The Scene

A Pacifist’s Guide To The War On Cancer: Playhouse, Liverpool

A maverick musical with a message, Gary Dougherty reports on a night of songs, laughs and anarchic performance.

I don’t usually do theatre, and I definitely don’t do musical theatre, so exactly why A Pacifist’s Guide to the War on Cancer piqued my interest when it popped up on a local ‘What’s On’ guide on Facebook is still a mystery.

But there’s something remarkably intriguing about a musical with cancer as its central theme. It should be a terrible idea; it isn’t. You would think it’d be earnest and dour; instead it’s irreverent and funny. Its many things and something you should go and see.

Unlike its staging at the National Theatre, this is a stripped back production; gone are the elaborate costumes and in their place we have a minimalist set and very few performers (and one of those is from the audience, but more on that later).

Bryony Kimmings, who conceived and co-wrote the play, opens as the narrator and proceeds to regale us with the story of how it came to be. And true to form, a slightly bonkers idea was born in a slightly bonkers situation.

In the opening scene we see Bryony (played by her sister) pitching ideas to a germaphobic production manager and it is during this session that Bryony discovers Judith (the production manager) is sick. Not just ‘ordinary’ sick, full-on, third round of chemo, breast cancer sick!

But it’s OK because Judith is a fighter. Confronted by this revelation of Judith‘s hitherto unknown pugilistic skills, Bryony proceeds to ask “What are you going to do, punch yourself in the tits?” It is in this moment that we see the genesis of the play. How does a pacifist deal with the combative language and attitude to cancer? What follows is a series of songs, quotes, fun facts and general anarchy that leads to the introduction of Lara.

After much fanfare we half expect Lara to arrive from the heavens on a cloud, but in her own unique hippy style, Lara strolls in from the wings and casually says “Hi”. Lara is undoubtedly the star of the show and a real life cancer sufferer. Born with the rare genetic disorder, “Li-Fraumeni Syndrome“, she has had multiple cancers and is a frequent resident in the Kingdom of the Sick. Whilst there she has met with misogyny, aggressive friendship, pain and despair. But she also meets Bryony.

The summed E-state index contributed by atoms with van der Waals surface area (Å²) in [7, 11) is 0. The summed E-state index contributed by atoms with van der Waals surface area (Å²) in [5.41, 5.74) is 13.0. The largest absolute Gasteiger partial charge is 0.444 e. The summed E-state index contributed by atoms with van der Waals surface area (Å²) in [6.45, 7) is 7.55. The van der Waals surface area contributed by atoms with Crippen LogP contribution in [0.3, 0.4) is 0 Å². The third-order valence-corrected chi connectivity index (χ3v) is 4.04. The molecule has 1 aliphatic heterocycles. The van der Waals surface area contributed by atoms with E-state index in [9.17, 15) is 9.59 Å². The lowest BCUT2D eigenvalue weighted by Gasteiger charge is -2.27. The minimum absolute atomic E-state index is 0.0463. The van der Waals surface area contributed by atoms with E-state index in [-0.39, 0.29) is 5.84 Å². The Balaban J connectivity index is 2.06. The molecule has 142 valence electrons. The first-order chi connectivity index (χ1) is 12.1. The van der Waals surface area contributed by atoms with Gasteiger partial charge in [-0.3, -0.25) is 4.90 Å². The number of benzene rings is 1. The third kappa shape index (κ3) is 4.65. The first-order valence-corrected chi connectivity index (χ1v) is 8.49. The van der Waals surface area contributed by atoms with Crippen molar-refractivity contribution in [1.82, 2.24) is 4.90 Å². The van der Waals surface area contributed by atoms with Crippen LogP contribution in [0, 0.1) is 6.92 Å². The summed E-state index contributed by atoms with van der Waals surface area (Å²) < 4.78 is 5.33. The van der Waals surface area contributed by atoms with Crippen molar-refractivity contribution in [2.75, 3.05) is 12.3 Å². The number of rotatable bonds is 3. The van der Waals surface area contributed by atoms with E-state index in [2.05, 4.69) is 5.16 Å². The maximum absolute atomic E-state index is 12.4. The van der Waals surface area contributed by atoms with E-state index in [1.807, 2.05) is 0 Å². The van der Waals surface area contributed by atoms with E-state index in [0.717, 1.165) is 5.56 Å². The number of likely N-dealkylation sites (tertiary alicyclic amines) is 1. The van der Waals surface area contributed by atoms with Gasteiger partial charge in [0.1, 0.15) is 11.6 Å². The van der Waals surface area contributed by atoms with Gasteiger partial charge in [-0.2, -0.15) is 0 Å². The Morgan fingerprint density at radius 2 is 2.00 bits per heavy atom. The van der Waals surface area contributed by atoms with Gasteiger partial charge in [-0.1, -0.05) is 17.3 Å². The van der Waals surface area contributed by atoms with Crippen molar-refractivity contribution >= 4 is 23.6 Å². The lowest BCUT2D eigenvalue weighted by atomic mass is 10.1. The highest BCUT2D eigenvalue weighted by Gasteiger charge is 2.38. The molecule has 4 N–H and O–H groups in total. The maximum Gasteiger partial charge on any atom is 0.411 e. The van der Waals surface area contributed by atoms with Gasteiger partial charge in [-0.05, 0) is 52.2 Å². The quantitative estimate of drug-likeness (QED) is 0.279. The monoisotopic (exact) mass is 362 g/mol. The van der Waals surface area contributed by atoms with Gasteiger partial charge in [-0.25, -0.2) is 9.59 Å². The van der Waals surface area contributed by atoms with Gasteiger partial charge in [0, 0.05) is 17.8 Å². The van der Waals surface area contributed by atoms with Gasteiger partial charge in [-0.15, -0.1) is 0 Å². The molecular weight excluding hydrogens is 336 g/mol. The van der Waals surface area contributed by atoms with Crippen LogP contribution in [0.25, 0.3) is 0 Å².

👉Click here for our interview with Man Booker Prize winner George Saunders 👈

Like most of us, Bryony will have visited the Kingdom of the Sick as a tourist. A short visit to Chickenpox or Flu (either the real or man variety), but on this occasion Bryony is an anthropologist, studying those who inhabit the realm on a longer term basis. It is through this study that we are enlightened on how cancer really affects people and as the audience we start to question our attitudes. But hold on, it’s getting all serious again; time for a mad song, some on-stage costume changes and reinstatement of anarchic paper throwing.

It is at this point that we find out about Bryony‘s longer and more personal visit to the Kingdom of the Sick. Not as a patient, but as a mother. The anguish of a parent with a sick child is portrayed with aplomb through the use of noise, light and muffled voices. As you long for the noise to stop you get a glimpse of the despair of those who make frequent visits to the Kingdom of the Sick and are able to make a more personal connection. It is during this visit that we again find Lara, who once again is ‘battling’ cancer.

Through their friendship Lara and Bryony are able to leave the kingdom and return to our normal world and with them they bring a song of friendship. This is performed by, self-confessed ‘non-singer’ Lara.

It is in these final stages that the performance takes a different turn. Bryony and Lara come to the edge of the stage and break down the barrier between performers and audience, just as they have broken down the barrier between the Kingdoms of the Sick and the Well.

Clare (from Wigan) is invited on stage and tells us of her diagnosis with breast cancer. Her hope comes not from battles or bravery, but from finding  something to focus on, something to remind her that she is human. The audience are then invited to remember those they have lost through cancer. In the intimate setting of the Liverpool Playhouse this seemed normal and fitting. Many a tear was shed as names were called out from around the room.

Before going seeing A Pacifist’s Guide to the War on Cancer I would have described Lara as brave, gutsy or a fighter. Instead I will describe her as funny, engaging and determined.  Above all I will remember that she, along with all those who have cancer are first and foremost people. They are not defined by their disease, they are not engaged in a war, and they have the right to be sad, angry or desperate.

Bryony and the others involved deserve applause for this bold, thought provoking, funny and slightly mad production.

A Pacifist’s Guide to the War on Cancer runs at The Liverpool Playhouse until 3rd February with tickets still available.

Image from the Liverpool Playhouse website by Mark Douet.

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